Raise your hand if you’ve eaten rugelach before. I don’t know why in my thirty-something years I have never had this cookie! I got the opportunity to not only finally sink my teeth into one, but try my hand at creating my own version, Raspberry Rugelach. I believe the more traditional version uses apricot jam, raisins, and walnuts, but this cookie is so versatile, you could really get creative with the filling. For the cookie recipe, I was sent a copy of Baking Chez Moi: Recipes from My Paris Home to Your Home Anywhere written by Dorie Greenspan. Yeah, no intimidation there! This cookbook is full of recipes that I can’t wait to make, like cannelés. She refers to her rugelach recipe as The Rugelach That Won Over France, so I set out to give it a try, but came up with my own recipe for a raspberry filling using fresh raspberries.
So, how’s it taste?
Y’all, I’m going to be honest, making rugelach is time consuming and not easy. At least it wasn’t for me. It was probably made a bit harder seeing as I haven’t ever had the cookie and unfortunately there weren’t any pictures of what it was supposed to look like in Dorie’s cookbook. After some internet searching, I found there are two ways to shape rugelach. One is the method where the cookies look like tiny croissants and the second method is to roll the dough and filling into a log and slice it into cookies. Dorie uses the second method for this particular recipe. As you can see, my cookies turned out really really small. Hey, that just means I can eat more, right?! I had a hard time rolling out the dough to the right measurements, so that most likely played a part in my small cookies as my dough is in thicker layers.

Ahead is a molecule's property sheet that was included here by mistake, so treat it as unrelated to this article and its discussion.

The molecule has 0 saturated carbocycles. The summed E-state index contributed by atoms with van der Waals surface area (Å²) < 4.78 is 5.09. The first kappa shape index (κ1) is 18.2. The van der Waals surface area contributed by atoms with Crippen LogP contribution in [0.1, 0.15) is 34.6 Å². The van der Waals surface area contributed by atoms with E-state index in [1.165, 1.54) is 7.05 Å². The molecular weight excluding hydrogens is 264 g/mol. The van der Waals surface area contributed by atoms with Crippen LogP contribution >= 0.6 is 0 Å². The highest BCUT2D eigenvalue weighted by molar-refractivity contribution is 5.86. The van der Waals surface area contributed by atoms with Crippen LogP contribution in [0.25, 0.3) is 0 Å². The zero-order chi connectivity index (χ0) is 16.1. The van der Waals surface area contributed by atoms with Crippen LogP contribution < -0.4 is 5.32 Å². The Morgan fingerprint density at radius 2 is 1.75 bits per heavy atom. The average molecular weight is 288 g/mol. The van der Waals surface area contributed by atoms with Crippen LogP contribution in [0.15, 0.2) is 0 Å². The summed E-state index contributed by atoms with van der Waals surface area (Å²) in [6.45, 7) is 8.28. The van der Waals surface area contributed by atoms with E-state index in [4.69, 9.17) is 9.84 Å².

But speaking of layers, look at that flaky, buttery cookie! I couldn’t believe how crisp and flaky the dough turned out. I was pretty proud of my filling, even though it spread out from some of the cookies during baking. It had such a nice, fresh raspberry flavor. The cookie dough isn’t sweet at all, so the sweet/tart raspberry filling was perfect. I even added some mini chocolate chips to a few of them and that was even more decadent! That flaky dough makes these cookies so addicting. I can see why it was the rugelach that won over France!
Since I had never made rugelach before, I thought I’d try another recipe to see how it compares. I also baked Ina Garten’s rugelach and used her recipe for the dough, but changed the filling. I wanted to see if using store bought jam instead of my version would keep the filling from running (it didn’t). I used seedless red raspberry jam, but added chopped fresh raspberries and walnuts as well. Ina’s recipe really differed from Dorie’s. Although I found Ina’s dough much easier to roll out to size, it didn’t bake into those beautiful flaky layers. I baked one batch at a much higher temperature and they started to get those layers, but not quite. You can see the finished cookie wasn’t quite as appealing, even though it tasted good. Dorie’s dough was the best with its flaky, buttery layers.